In an effort to increase enrollment at the St. Pete campus, students who apply to USF after Jan. 6 will be rerouted to the St. Pete campus if their major is offered, regardless of preference stated on their application.
The Office of Admissions is working to direct new applicants to the St. Pete campus regardless of their campus preference to tackle the continuous decline in incoming students. The rerouting effort comes after the St. Pete campus experienced a sharp decrease in enrollment after consolidation led to the implementation of higher admission standards universitywide.
“We’re redirecting students now to St. Pete … if a student applied, and the application hit our system on or after Jan. 6, those students will start at St. Pete campus,” Dean of Admissions Glen Besterfield said. “If the major exists on St. Pete they will be redirected, [but] if the student applied as an engineering student, or the major doesn’t exist on St. Pete, … we’re not going to redirect them.”
Since the new plan went into effect Jan. 6, Besterfield has redirected 32 applicants to the St. Pete campus. While students won’t get to choose their campus when first admitted, they will be able to change their “home campus” after their first semester at USF.
“The students that we are redirecting, or any student that goes to St. Pete, that is their home campus,” Besterfield said. “The students we redirect there will have to stay for fall semester, and then they’re free to move.”
Overall, he predicts that 30% of all admitted students for the 2021-22 academic year will effectively enroll in the university while the other 70% will choose other colleges. Out of the 32 students redirected so far, Besterfield predicts that only 10 will end up enrolling at the St. Pete campus.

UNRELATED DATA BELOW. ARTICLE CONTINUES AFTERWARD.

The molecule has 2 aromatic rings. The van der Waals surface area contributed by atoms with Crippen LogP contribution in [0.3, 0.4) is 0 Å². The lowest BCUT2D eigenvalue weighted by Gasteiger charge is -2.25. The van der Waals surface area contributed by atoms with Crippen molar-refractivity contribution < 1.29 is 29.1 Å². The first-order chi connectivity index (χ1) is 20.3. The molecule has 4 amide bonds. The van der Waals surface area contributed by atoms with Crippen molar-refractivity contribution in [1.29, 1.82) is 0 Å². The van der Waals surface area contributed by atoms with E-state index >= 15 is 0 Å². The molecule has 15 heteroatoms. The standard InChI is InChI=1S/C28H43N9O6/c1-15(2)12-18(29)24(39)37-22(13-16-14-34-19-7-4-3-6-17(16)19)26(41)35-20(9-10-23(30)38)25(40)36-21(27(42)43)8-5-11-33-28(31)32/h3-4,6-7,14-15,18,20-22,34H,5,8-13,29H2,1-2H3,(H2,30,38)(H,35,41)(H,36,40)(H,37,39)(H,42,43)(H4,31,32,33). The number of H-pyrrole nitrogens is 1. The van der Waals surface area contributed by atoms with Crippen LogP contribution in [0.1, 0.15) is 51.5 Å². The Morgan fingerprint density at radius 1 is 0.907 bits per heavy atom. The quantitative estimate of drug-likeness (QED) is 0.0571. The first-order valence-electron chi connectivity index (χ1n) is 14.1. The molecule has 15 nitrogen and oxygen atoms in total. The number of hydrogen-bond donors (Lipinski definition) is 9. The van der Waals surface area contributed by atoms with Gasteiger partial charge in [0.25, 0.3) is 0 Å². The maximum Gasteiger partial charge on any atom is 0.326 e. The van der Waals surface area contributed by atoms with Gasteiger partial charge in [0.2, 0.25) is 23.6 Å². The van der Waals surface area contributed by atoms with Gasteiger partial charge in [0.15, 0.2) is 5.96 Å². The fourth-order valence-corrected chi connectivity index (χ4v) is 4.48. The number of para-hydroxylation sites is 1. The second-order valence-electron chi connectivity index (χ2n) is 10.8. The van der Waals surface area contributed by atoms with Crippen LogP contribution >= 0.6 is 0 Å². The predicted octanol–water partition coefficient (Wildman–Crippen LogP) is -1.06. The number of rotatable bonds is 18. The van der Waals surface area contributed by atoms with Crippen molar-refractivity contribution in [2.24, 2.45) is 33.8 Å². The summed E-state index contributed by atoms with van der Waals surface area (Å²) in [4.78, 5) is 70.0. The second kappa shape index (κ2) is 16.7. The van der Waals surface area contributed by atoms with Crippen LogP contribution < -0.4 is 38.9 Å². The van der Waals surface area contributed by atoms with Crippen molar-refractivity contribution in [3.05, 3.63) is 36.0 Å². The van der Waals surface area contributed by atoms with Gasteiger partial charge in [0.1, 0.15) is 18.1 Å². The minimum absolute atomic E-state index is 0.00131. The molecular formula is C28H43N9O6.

The Office of Admissions is also focused on increasing its “voluntary campaign” to encourage current students to switch their home campus to St. Pete. This campaign, conducted through email blasts and advertising campaigns, led 50 students to switch from the Tampa campus last year, according to Besterfield.
However, switching 50 students to St. Pete does not quite make up for the 200-person decrease that occurred after consolidation efforts began in 2018.
Consolidation caused the three campuses to adopt a universal admission criteria — which forced other campuses to raise their standards for the incoming classes.
“We were three universities with three different admission standards, higher on Tampa campus than on the other two campuses,” Besterfield said. “St. Pete was admitting high school students down as low as 2.7 GPA, but the Tampa campus had never admitted a student below 3.0.”
The consolidated university took on the requirements that Tampa had for incoming students, which consisted of an average GPA of 4.25 and SAT scores ranging from 1270 to 1340.
“Immediately, the class of 2018 at St. Pete went from 650 to 450,” Besterfeld said.
In light of the significant decline in enrollment, Besterfield set a target to increase the coming fall class of 2021 from 430 to 650 students. Despite the challenges, Besterfield said he remains optimistic about reaching the targets.
“Our projections are based upon the redirect campaign and we will be right around 650,” Besterfield said. “If apps come in stronger, we could pass that. If the apps come in a little weaker, we could be at 620, but we’re going to be close, and that is the intention.”
St. Pete campus Regional Chancellor Martin Tadlock is also focused on tackling the enrollment issue. He is most enthusiastic about the introduction of the new academic clusters, which he will be overseeing once he steps down from his chancellor position in December.
The clusters — environmental and oceanographic sciences, STEM education, visual and performing arts, business and health sciences — will only be offered at the St. Pete campus and will expand the appeal of the university, according to Tadlock.
“It will bring new degree program offerings to this campus that we’ve not had before, and it will bring new degree programs to this campus that you can only get here on this campus,” Tadlock said. “If you want to major in [a field] that fits within those clusters, eventually, when those are in place, you’ll have to come to St. Petersburg to get that major.”
Tadlock said the academic clusters are not meant to be an immediate solution to the decrease in enrollment, but rather a long-term effort to increase enrollment on the campus. The administration overseeing the project released a heavily estimated timeline of five years for the program to be complete due to the many tasks required, ranging from finding funding to hiring faculty.